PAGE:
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Shell plastics plant Trump touted faces oversupply risks: energy institute report - Metro US

Shell plastics plant Trump touted faces oversupply risks: energy institute report

U.S. President Trump tours the Shell Pennsylvania Petrochemicals Complex in Monaco, Pennsylvania

WASHINGTON (Reuters) – A massive Pennsylvania plastics project that President Donald Trump touted during a visit last year faces risks of oversupply and a low price outlook for the materials, a report by an institute that examines energy issues said on Thursday.

The Pennsylvania Petrochemical Complex plant in Beaver County, owned by Shell, has been promoted by some as an economic savior in a region still suffering from the demise of steel industry in the 1980s.

But the $6 billion to $10 billion plant, expected to open in 2021 or 2022, faces competition from other major plants owned by companies like Exxon Mobil, expected growth in recycled plastics, and the sluggish global economy, according to the report by the Institute for Energy Economics and Financial Analysis, which supports the transition to green energy.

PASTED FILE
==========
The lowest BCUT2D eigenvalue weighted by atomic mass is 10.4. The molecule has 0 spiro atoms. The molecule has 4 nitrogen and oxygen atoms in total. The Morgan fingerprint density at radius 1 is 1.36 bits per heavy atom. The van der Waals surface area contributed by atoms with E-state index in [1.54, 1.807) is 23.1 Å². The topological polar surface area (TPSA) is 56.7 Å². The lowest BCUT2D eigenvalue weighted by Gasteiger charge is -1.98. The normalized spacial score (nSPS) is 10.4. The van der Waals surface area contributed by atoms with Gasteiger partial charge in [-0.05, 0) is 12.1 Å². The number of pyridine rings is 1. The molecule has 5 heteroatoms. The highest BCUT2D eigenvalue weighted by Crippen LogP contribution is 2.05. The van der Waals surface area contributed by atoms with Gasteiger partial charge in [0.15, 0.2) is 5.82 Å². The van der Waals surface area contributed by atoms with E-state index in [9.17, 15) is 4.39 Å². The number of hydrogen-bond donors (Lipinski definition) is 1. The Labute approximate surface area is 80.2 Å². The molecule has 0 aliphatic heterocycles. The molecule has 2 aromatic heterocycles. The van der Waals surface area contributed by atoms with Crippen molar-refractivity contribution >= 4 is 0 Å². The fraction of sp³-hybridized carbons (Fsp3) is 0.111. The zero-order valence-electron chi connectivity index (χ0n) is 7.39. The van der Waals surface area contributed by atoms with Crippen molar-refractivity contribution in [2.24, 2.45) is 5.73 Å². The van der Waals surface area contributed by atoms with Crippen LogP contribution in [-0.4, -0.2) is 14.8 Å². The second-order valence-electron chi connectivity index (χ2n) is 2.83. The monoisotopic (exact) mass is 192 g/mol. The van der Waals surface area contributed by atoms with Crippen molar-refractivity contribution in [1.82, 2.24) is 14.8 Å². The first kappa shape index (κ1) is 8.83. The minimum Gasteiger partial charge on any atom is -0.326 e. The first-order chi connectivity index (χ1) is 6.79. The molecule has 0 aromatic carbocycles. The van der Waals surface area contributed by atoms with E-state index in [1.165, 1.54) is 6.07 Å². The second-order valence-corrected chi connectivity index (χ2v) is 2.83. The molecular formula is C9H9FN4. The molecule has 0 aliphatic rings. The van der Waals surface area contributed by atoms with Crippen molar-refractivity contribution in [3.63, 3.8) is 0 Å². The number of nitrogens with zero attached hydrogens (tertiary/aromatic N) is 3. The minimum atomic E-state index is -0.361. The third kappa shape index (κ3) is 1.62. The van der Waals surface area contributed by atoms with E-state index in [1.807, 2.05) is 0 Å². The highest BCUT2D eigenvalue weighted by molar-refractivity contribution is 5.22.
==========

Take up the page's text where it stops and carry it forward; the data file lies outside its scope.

“A lot of people think it’s the second coming of the steel industry … but this is way too weak of a proposition and a questionable economic development choice,” Tom Sanzillo, IEEFA director of finance and former first deputy comptroller of New York state, said. Sanzillo hopes local officials and investors will ask questions about the plant.

Shell spokesman Curtis Smith said the short-term outlook for the chemicals business is challenging, but long-term demand for petrochemical products will grow. The project is advantaged given its proximity to abundant, inexpensive feedstock, Smith said, referring to the region’s natural gas and ethane.

Trump won Pennsylvania in the 2016 election by less than 1 percentage point and has visited the state often ahead of the November vote.

“This is just the beginning,” Trump told thousands of building workers wearing yellow vests at the plant last August. “My administration is clearing the way for other massive, multibillion-dollar investments.” He said the project would have never happened without him, although its final permits were issued before he was elected.

The White House did not immediately respond to a request for comment.

(Reporting by Timothy Gardner; Editing by Leslie Adler)

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